More hints about the mystery of Amy Pond in this week's two-parter
Who would have thought that the creepy Weeping Angels weren’t the most important thing in this weeks concluding two-part “Doctor Who” episode?
Instead, as we follow the Doctor and friends through the wreck of the spaceship Byzantium while trying to evade a horde of killer stone statutes we find that the real danger is something even the Angels fear: The Crack in the Wall.
The Cracks, as they are called, have been appearing all over the place this Series and the Doctor is as yet unaware of exactly what is causing them. They are huge Time Fields, cracks in time and space and the big one on the Byzantium exudes “the fire from the end of the Universe.” If it envelops you, it will erase all of your timeline as though you never existed.
This has been a large part of the series' overall story arc and is also connected to the repeated warning that “The Pandorica will open and silence will fall.” The Doctor deems this warning to be a fairy tale, to which astute archaeologist River Song replies: “Aren’t we all.”
The episode reveals more hints about the mystery of Amy Pond, her missing memory of the Daleks, the duck pond, and the Doctor’s growing realization that Amy is more involved and related to the Cracks than he may have previously thought.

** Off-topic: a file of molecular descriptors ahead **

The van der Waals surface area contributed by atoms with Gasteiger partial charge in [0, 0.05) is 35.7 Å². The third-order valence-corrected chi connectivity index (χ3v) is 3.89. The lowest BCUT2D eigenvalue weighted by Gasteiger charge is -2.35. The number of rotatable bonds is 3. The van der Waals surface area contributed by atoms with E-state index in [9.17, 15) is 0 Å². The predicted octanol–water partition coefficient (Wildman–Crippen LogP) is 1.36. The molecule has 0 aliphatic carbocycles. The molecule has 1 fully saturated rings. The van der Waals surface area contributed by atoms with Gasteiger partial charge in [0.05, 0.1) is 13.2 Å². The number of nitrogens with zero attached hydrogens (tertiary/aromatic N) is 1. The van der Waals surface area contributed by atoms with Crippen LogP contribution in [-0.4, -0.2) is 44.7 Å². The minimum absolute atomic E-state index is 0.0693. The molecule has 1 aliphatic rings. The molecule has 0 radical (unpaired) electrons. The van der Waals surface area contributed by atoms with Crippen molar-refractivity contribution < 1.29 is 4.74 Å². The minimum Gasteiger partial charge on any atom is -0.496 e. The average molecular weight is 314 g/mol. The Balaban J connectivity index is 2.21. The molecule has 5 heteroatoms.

This episode will surely be controversial in a few respects. The Weeping Angels, while creepy, were not as all-powerful as we thought. River Song drops many hints about her future, revealing that she did indeed kill a man. Perhaps the most controversial of all is the final scene in which Amy asks the Doctor to take her home, only so she can (with hilarious results) seduce the Doctor.
Oh, and there may just be more than one Doctor running about. Time, it seems, can be rewritten and unwritten. I do so like fairy tales.
Doctor: “River Song, I could bloody kiss you!”
River Song: “Maybe when you’re older.”
Best Parts: What if time could run out?
Amy deciding to jump the Doctor’s bones, and even better, the fact that it took him so long to catch on to it.
Father Octavian (Ian Glen), we wish we could’ve known you better.
The Weeping Angels weren’t quite as scary as they were in “Blink.”
My Rating: Really good … I give it a 4 out 5.